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David Post: Never too late for an identity crisis

I’m a deadbeat.

Got up this morning to take a shower and had no water.

No Internet. No TV. No notice.

Salisbury was mad at me for not paying my bill.

Most of my bills arrive and are paid online. My bank account showed that Salisbury’s bill had been paid about three weeks ago, so off I went to the city offices to figure this out.

Somehow, I managed to pay last month’s bill but not the accumulation for the previous two or three months.

Salisbury is my only bill that is not sent electronically. The bills for my house in DC are sent and paid electronically. But Salisbury, with Fibrant on the cutting edge of technology, only sends paper bills. (As a loyal customer, I want to plug Fibrant. Great product and service. Friendly people you bump into around town. Go find your Time Warner or AT&T service professional at Lee Street Theater. No way.) 

Why does Salisbury spend tens of thousands of dollars each year to mail reams of paper? E-bills cost nothing to send.  For the cost of a few months of stamps, couldn’t Salisbury could program its computers to send ebills. It’s not a new technology. My little company uses QuickBooks. It cost $200 and sends monthly e-bills or can automatically charge a bank account or a credit card.

As I stood there writing a check, needing to take a shower and brush my teeth (maybe that was the problem), I was told that Salisbury can’t send an e-bill or a bill via email. Maybe later.

I also paid the bill (current!) for my office building, nervous that I might miss the paper bill due this week. That bill was in the name of a company I closed four years ago without ever using that building. How that happened is a complete mystery, but Salisbury said it would accept money from anyone.

Naturally, I asked to change the name on the account either to me (the owner of the building) or to my company, the name on the check. Salisbury said that was not enough. It said it needed a tax ID number. I offered both my Social Security number and my company’s number. Salisbury said that was not enough. It wanted to see a deed proving who owned the building, a copy of my company’s incorporation, and a copy of the lease if my company was to pay the bill.  I offered to show ownership and the incorporation online (via Fibrant!).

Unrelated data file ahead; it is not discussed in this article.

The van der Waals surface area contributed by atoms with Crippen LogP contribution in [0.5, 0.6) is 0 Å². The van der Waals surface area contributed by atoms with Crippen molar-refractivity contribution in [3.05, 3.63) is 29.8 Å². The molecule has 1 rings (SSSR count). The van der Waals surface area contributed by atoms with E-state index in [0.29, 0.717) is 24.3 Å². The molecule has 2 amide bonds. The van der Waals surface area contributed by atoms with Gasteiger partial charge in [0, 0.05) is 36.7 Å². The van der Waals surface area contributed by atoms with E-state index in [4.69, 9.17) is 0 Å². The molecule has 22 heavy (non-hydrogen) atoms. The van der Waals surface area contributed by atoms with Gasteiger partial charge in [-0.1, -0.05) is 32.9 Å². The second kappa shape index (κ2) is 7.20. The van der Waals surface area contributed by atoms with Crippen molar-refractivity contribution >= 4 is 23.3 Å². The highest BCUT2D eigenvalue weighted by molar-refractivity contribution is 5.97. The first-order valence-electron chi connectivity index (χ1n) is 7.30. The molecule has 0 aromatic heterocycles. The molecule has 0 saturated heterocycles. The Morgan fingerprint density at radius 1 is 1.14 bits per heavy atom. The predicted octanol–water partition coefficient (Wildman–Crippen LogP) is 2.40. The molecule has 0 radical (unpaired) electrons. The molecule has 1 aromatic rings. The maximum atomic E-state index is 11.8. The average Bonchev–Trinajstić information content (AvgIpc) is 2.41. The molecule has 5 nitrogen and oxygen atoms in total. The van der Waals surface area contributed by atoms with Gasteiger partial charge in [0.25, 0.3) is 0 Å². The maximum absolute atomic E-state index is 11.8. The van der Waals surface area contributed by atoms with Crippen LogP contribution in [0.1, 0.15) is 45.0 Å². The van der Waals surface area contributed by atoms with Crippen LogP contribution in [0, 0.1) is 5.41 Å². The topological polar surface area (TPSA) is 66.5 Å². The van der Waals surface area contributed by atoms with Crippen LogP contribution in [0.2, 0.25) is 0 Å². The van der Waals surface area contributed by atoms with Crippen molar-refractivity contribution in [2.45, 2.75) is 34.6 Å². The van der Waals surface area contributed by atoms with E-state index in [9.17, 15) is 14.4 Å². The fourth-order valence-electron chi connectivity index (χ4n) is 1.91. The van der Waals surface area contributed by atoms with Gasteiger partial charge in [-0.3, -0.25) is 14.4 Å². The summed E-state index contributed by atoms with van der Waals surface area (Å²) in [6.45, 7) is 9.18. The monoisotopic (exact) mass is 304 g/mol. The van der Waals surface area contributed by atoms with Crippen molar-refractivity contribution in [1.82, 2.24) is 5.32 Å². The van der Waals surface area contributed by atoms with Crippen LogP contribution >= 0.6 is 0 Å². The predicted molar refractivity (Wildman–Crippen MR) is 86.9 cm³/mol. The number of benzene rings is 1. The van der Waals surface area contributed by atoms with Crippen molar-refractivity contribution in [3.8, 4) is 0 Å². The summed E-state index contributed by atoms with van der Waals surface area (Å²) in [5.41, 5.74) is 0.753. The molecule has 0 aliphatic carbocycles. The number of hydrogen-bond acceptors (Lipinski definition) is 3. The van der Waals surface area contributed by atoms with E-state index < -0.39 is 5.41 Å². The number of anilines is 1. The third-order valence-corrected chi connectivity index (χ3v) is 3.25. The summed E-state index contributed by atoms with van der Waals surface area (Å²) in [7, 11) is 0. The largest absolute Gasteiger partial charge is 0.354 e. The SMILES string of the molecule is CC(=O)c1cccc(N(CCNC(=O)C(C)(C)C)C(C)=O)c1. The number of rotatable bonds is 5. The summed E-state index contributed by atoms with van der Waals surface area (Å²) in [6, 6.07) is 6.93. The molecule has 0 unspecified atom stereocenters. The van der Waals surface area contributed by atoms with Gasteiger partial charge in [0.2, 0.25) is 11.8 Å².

No, it had to be a real deed, a real corporate charter, and a copy of the lease. I’ve never taken any of that anywhere to pay for water or Internet.

With Fibrant TVs all around me, I wondered if I was on Candid Camera or in Lily Tomlin’s comedy sketch when she says to a customer: “We’re the phone company. We don’t care and we don’t have to.”

I could only smile and remember my cousin who was driving through a traffic jam recently when a driver in front of us began honking angrily at another car. He said, “Once you honk, you’ve already lost.” I don’t honk.

I thanked Salisbury and left, wondering if I should gather all that paperwork or let a dead company remain responsible for the bills.

Salisbury does a lot right. When I moved my company from D.C. to Salisbury 12 years ago, the hurdles to merely occupy a building were almost enough to convince me to locate somewhere else. Today, most Salisbury personnel have a “can do” attitude and try to help.

The cost of sending paper bills is expensive and savable. The cost of a smile and a “let’s-fix-this” attitude is free and buys a lot more.

Now I got to go fix my credit rating. That’s going to be fun.

David Post lives in Salisbury.


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